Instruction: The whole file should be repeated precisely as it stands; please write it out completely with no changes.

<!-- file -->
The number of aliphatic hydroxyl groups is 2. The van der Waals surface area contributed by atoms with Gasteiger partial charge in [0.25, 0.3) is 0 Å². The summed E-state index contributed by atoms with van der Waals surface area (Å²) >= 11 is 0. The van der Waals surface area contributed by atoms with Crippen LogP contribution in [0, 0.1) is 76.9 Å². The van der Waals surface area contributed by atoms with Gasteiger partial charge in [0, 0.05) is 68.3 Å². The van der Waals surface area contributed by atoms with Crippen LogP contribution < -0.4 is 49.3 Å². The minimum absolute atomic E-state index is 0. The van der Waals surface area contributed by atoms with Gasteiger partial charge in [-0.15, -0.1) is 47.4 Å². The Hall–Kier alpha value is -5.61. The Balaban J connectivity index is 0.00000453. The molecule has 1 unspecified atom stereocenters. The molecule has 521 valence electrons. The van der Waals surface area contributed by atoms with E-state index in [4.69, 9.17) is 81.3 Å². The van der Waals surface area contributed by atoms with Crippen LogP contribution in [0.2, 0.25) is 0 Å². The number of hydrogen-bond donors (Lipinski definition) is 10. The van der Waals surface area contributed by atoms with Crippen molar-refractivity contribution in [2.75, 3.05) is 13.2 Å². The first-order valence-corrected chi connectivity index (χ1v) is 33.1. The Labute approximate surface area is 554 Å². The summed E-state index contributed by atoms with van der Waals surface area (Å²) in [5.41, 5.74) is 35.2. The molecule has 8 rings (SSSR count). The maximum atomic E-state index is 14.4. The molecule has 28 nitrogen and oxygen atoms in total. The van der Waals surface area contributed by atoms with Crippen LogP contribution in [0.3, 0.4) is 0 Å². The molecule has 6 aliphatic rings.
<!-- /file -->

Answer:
The number of aliphatic hydroxyl groups is 2. The van der Waals surface area contributed by atoms with Gasteiger partial charge in [0.25, 0.3) is 0 Å². The summed E-state index contributed by atoms with van der Waals surface area (Å²) >= 11 is 0. The van der Waals surface area contributed by atoms with Crippen LogP contribution in [0, 0.1) is 76.9 Å². The van der Waals surface area contributed by atoms with Gasteiger partial charge in [0, 0.05) is 68.3 Å². The van der Waals surface area contributed by atoms with Crippen LogP contribution < -0.4 is 49.3 Å². The minimum absolute atomic E-state index is 0. The van der Waals surface area contributed by atoms with Gasteiger partial charge in [-0.15, -0.1) is 47.4 Å². The Hall–Kier alpha value is -5.61. The Balaban J connectivity index is 0.00000453. The molecule has 1 unspecified atom stereocenters. The molecule has 521 valence electrons. The van der Waals surface area contributed by atoms with E-state index in [4.69, 9.17) is 81.3 Å². The van der Waals surface area contributed by atoms with Crippen LogP contribution in [0.2, 0.25) is 0 Å². The number of hydrogen-bond donors (Lipinski definition) is 10. The van der Waals surface area contributed by atoms with Crippen molar-refractivity contribution in [2.75, 3.05) is 13.2 Å². The first-order valence-corrected chi connectivity index (χ1v) is 33.1. The Labute approximate surface area is 554 Å². The summed E-state index contributed by atoms with van der Waals surface area (Å²) in [5.41, 5.74) is 35.2. The molecule has 8 rings (SSSR count). The maximum atomic E-state index is 14.4. The molecule has 28 nitrogen and oxygen atoms in total. The van der Waals surface area contributed by atoms with Crippen LogP contribution in [0.3, 0.4) is 0 Å². The molecule has 6 aliphatic rings.